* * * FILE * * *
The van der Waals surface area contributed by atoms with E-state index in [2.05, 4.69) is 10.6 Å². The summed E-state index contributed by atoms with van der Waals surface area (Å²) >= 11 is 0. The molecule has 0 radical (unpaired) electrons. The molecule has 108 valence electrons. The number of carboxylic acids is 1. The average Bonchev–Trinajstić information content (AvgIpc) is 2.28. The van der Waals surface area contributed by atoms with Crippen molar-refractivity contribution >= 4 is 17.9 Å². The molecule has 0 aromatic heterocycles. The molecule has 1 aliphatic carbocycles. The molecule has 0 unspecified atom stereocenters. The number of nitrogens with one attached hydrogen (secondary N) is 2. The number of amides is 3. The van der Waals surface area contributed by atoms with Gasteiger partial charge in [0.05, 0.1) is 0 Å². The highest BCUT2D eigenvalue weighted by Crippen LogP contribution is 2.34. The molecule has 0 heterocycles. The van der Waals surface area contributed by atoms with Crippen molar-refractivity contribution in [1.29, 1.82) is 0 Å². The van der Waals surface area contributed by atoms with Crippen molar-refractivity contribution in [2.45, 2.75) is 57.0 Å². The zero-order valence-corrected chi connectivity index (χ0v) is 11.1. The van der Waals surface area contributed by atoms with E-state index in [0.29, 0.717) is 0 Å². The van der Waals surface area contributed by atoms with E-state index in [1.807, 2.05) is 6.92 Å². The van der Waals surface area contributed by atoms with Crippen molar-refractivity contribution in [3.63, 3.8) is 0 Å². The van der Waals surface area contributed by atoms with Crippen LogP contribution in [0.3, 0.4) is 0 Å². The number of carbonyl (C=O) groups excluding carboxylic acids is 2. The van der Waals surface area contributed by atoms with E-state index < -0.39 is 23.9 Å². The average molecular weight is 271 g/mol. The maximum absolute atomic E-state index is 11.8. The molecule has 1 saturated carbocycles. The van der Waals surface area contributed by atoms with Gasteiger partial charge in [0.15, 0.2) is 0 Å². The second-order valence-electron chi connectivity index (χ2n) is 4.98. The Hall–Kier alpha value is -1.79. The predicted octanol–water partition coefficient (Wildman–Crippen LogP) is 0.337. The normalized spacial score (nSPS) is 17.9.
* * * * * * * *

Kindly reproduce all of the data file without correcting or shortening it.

The van der Waals surface area contributed by atoms with E-state index in [2.05, 4.69) is 10.6 Å². The summed E-state index contributed by atoms with van der Waals surface area (Å²) >= 11 is 0. The molecule has 0 radical (unpaired) electrons. The molecule has 108 valence electrons. The number of carboxylic acids is 1. The average Bonchev–Trinajstić information content (AvgIpc) is 2.28. The van der Waals surface area contributed by atoms with Crippen molar-refractivity contribution >= 4 is 17.9 Å². The molecule has 0 aromatic heterocycles. The molecule has 1 aliphatic carbocycles. The molecule has 0 unspecified atom stereocenters. The number of nitrogens with one attached hydrogen (secondary N) is 2. The number of amides is 3. The van der Waals surface area contributed by atoms with Gasteiger partial charge in [0.05, 0.1) is 0 Å². The highest BCUT2D eigenvalue weighted by Crippen LogP contribution is 2.34. The molecule has 0 heterocycles. The van der Waals surface area contributed by atoms with Crippen molar-refractivity contribution in [1.29, 1.82) is 0 Å². The van der Waals surface area contributed by atoms with Crippen molar-refractivity contribution in [2.45, 2.75) is 57.0 Å². The zero-order valence-corrected chi connectivity index (χ0v) is 11.1. The van der Waals surface area contributed by atoms with E-state index in [0.29, 0.717) is 0 Å². The van der Waals surface area contributed by atoms with E-state index in [1.807, 2.05) is 6.92 Å². The van der Waals surface area contributed by atoms with Crippen molar-refractivity contribution in [3.63, 3.8) is 0 Å². The van der Waals surface area contributed by atoms with Crippen LogP contribution in [0.3, 0.4) is 0 Å². The number of carbonyl (C=O) groups excluding carboxylic acids is 2. The van der Waals surface area contributed by atoms with E-state index < -0.39 is 23.9 Å². The average molecular weight is 271 g/mol. The maximum absolute atomic E-state index is 11.8. The molecule has 1 saturated carbocycles. The van der Waals surface area contributed by atoms with Gasteiger partial charge in [0.15, 0.2) is 0 Å². The second-order valence-electron chi connectivity index (χ2n) is 4.98. The Hall–Kier alpha value is -1.79. The predicted octanol–water partition coefficient (Wildman–Crippen LogP) is 0.337. The normalized spacial score (nSPS) is 17.9.